Aims: This study uniquely explored the relationship between coronary microvascular function and exercise haemodynamics using concurrent invasive testing. Methods and results: Fifty-one consecutive patients with unexplained cardiac exertion symptoms, non-obstructive coronary artery disease and normal left ventricular ejection fraction (>50%) underwent haemodynamic exercise assessment and concurrent coronary reactivity testing. Heart failure with preserved ejection fraction (HFpEF) was defined as a pulmonary arterial wedge pressure (PAWP) ≥15 mmHg at rest and/or ≥25 mmHg at peak exercise. Endothelium-independent coronary microvascular dysfunction (CMD) was defined as a coronary flow reserve (CFR) ≤2.5, while endothelium-dependent CMD was defined as ≤50% increase in coronary blood flow (CBF) in response to intracoronary acetylcholine infusions. Patients with HFpEF (n = 22) had significantly lower CFR (2.5 ± 0.6 vs. 3.2 ± 0.7; P = 0.0003) and median %CBF increase in response to intracoronary acetylcholine [1 (−35; 34) vs. 64 (−4; 133); P = 0.002] compared to patients without HFpEF (n = 29). PAWP was significantly higher in patients with endothelium-independent CMD compared to controls during both rest and exercise. This significant elevation was only present during exercise in patients with endothelium-dependent CMD compared to controls. CFR had significant inverse correlations with PAWP at rest (r = −0.31; P = 0.03) and peak exercise (r = −0.47, P = 0.001). CFR also had positive correlations with maximal exercise capacity (in W/kg) (r = 0.33, P = 0.02). Conclusions: Coronary microvascular function is inversely associated with filling pressures, particularly during exercise. Both types of CMD are associated with higher filling pressures at peak exercise. These findings underscore the potential mechanism and therapeutic target for CMD and HFpEF.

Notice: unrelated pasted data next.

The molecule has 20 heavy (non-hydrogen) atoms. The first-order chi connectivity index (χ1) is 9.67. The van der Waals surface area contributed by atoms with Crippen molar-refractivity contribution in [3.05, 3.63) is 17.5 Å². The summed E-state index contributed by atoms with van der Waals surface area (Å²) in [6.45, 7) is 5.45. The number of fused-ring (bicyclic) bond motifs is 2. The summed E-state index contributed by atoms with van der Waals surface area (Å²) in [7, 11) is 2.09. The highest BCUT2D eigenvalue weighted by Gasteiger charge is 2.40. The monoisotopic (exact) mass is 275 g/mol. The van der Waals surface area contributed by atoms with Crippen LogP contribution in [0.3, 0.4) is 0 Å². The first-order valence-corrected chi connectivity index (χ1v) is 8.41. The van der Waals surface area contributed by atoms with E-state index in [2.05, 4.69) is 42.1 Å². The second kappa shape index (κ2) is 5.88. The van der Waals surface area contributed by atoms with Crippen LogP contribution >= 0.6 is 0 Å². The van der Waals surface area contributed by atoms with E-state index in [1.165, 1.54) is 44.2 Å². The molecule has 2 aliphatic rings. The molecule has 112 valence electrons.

- Exercise haemodynamics
- Heart failure with preserved ejection fraction
- Microvascular dysfunction
ASJC Scopus subject areas
- Cardiology and Cardiovascular Medicine